Pope Marcellus I
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|Papacy began||27 May 308|
|Papacy ended||16 January 309|
|Born||6 January 255|
Rome, Roman Empire
|Died||16 January 309 (aged 54)|
Rome, Western Roman Empire
|Feast day||16 January|
|Other popes named Marcellus|
Pope Marcellus I (6 January 255–16 January 309) was the Bishop of Rome or Pope from May or June 308 to his death in 309. He succeeded Pope Marcellinus after a considerable interval. Under Maxentius, he was banished from Rome in 309, on account of the tumult caused by the severity of the penances he had imposed on Christians who had lapsed under the recent persecution. He died the same year, being succeeded by Pope Eusebius. His relics are under the altar of San Marcello al Corso in Rome. His third-class feast day is kept on January 16.
Reign as Pope
For some time after the death of Marcellinus in 304, the Diocletian persecution continued with unabated severity. After the abdication of Diocletian in 305, and the accession in Rome of Maxentius to the throne of the Caesars in October of the following year, the Christians of the capital again enjoyed comparative peace. Nevertheless, nearly two years passed before a new Bishop of Rome was elected. Then in 308, according to the Catalogus Liberianus, Pope Marcellus first entered on his office: "He was bishop in the time of Maxentius, from the 4th consulship of Maxentius when Maximus was his colleague, until after the consulship." At Rome, Marcellus found the Church in the greatest confusion. The meeting-places and some of the burial-places of the faithful had been confiscated, and the ordinary life and activity of the Church was interrupted. Added to this were the dissensions within the Church itself, caused by the large number of weaker members who had fallen away during the long period of active persecution and later, under the leadership of an apostate, violently demanded that they should be readmitted to communion without doing penance.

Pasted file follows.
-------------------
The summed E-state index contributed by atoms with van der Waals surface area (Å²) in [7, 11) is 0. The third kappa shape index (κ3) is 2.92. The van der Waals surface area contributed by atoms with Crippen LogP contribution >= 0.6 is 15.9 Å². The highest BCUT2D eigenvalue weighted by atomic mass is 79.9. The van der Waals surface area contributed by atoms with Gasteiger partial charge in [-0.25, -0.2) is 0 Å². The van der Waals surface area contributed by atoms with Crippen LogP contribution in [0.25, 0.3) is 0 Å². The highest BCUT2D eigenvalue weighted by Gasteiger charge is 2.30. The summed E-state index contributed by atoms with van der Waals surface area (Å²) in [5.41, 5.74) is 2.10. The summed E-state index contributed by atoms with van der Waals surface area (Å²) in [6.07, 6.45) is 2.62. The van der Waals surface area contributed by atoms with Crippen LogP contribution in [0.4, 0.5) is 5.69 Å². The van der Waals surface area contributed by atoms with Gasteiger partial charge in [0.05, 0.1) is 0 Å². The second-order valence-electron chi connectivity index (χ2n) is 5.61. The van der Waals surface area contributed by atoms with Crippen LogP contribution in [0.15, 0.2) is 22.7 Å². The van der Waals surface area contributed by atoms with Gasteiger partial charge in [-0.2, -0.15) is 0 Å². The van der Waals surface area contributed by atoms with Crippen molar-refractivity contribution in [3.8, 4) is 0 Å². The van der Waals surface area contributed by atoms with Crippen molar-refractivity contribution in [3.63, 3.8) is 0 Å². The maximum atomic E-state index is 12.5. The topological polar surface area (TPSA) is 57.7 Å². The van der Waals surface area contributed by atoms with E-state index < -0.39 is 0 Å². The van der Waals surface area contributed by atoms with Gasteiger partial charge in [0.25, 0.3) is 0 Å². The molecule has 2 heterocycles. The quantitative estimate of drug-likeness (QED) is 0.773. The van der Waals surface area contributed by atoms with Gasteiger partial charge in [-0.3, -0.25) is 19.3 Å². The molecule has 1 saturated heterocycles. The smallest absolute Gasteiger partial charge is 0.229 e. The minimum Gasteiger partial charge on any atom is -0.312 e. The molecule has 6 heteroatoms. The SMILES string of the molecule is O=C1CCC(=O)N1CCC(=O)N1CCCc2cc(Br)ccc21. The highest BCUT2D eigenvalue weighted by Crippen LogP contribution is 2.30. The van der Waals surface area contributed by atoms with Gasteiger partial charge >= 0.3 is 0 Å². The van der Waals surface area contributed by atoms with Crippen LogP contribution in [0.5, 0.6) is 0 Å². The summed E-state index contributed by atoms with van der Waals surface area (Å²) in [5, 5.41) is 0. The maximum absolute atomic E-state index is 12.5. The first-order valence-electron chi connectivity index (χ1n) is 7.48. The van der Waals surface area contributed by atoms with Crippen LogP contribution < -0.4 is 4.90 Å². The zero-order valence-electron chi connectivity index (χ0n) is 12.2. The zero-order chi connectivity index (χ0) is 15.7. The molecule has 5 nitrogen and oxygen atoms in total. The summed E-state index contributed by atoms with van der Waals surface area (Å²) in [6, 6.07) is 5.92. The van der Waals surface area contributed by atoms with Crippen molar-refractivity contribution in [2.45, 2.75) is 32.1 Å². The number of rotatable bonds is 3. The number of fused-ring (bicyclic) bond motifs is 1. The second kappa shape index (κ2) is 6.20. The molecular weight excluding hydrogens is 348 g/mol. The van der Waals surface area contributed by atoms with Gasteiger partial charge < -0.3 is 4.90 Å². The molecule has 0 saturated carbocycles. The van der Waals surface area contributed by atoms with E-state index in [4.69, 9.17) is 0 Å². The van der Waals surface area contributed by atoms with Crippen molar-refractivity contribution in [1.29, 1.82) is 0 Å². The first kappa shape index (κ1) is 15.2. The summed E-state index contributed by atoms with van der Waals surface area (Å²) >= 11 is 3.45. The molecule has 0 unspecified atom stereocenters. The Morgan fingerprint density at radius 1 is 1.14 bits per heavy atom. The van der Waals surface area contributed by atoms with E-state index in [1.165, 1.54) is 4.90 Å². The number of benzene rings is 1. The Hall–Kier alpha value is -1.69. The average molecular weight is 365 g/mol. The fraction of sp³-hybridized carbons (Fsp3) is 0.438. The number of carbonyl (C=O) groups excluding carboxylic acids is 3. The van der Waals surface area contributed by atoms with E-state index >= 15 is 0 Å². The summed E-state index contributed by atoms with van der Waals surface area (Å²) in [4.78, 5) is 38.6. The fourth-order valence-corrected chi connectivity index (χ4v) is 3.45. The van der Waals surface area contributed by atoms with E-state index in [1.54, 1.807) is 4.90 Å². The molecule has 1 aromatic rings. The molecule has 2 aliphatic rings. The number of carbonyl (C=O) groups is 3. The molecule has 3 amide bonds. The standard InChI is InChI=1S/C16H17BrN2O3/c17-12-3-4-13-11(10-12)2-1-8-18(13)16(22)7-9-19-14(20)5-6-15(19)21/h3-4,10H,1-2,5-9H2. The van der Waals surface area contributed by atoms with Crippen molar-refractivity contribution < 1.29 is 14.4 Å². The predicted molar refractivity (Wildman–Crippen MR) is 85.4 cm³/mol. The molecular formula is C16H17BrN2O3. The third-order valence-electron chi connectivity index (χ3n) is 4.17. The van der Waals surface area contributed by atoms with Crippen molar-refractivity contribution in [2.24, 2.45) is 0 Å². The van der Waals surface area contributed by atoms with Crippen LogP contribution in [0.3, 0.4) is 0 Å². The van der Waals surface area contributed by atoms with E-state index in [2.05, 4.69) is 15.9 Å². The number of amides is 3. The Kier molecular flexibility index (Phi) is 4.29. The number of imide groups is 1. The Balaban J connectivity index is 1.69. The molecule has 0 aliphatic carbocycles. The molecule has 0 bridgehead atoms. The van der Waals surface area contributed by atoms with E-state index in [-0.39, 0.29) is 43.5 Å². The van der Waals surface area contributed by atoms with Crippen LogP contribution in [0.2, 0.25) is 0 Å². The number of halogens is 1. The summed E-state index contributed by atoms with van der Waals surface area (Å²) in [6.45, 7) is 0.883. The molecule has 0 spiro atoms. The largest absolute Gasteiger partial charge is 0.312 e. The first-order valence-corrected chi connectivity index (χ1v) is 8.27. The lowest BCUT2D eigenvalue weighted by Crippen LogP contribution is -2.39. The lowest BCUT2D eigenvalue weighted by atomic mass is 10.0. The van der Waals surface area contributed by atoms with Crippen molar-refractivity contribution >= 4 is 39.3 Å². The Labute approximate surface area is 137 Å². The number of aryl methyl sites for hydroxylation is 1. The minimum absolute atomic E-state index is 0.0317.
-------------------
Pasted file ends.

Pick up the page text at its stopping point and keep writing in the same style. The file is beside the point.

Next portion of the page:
According to the Liber Pontificalis, Marcellus divided the territorial administration of the Church into twenty-five districts (tituli), appointing over each a presbyter, who saw to the preparation of the catechumens for baptism and directed the performance of public penances. The presbyter was also made responsible for the burial of the dead and for the celebrations commemorating the deaths of the martyrs. The pope also had a new burial-place, the Cœmeterium Novellœ on the Via Salaria (opposite the Catacomb of St. Priscilla), laid out. The Liber Pontificalis says: "He established a cemetery on the Via Salaria, and he appointed 25 parish churches as dioceses in the city of Rome to provide baptism and penance for the many who were converted among the pagans and burial for the martyrs." At the beginning of the 7th century, there were probably twenty-five titular churches in Rome; even granting that, perhaps, the compiler of the Liber Pontificalis referred this number to the time of Marcellus, there is still a clear historical tradition in support of his declaration that the ecclesiastical administration in Rome was reorganized by this pope after the great persecution.
The work of the pope was, however, quickly interrupted by the controversies to which the question of the readmittance of the lapsi into the Church gave rise. As to this, we gather some light from the poetic tribute composed by Pope Damasus I in memory of his predecessor and placed over his grave (De Rossi, "Inscr. christ. urbis Romæ", II, 62, 103, 138; cf. Idem, "Roma sotterranea", II, 204–5). Damasus relates that Marcellus was looked upon as a wicked enemy by all the lapsed, because he insisted that they should perform the prescribed penance for their guilt. As a result, serious conflicts arose, some of which ended in bloodshed, and every bond of peace was broken. At the head of this band of dissenters was an apostate who had denied the Faith even before the outbreak of persecution. The tyrannical Maxentius had the pope seized and sent into exile. This took place at the end of 308 or the beginning of 309 according to the passages cited above from the Catalogus Liberianus, which gives the length of the pontificate as no more than one year, six (or seven) months, and twenty days. Marcellus died shortly after leaving Rome, and was venerated as a saint.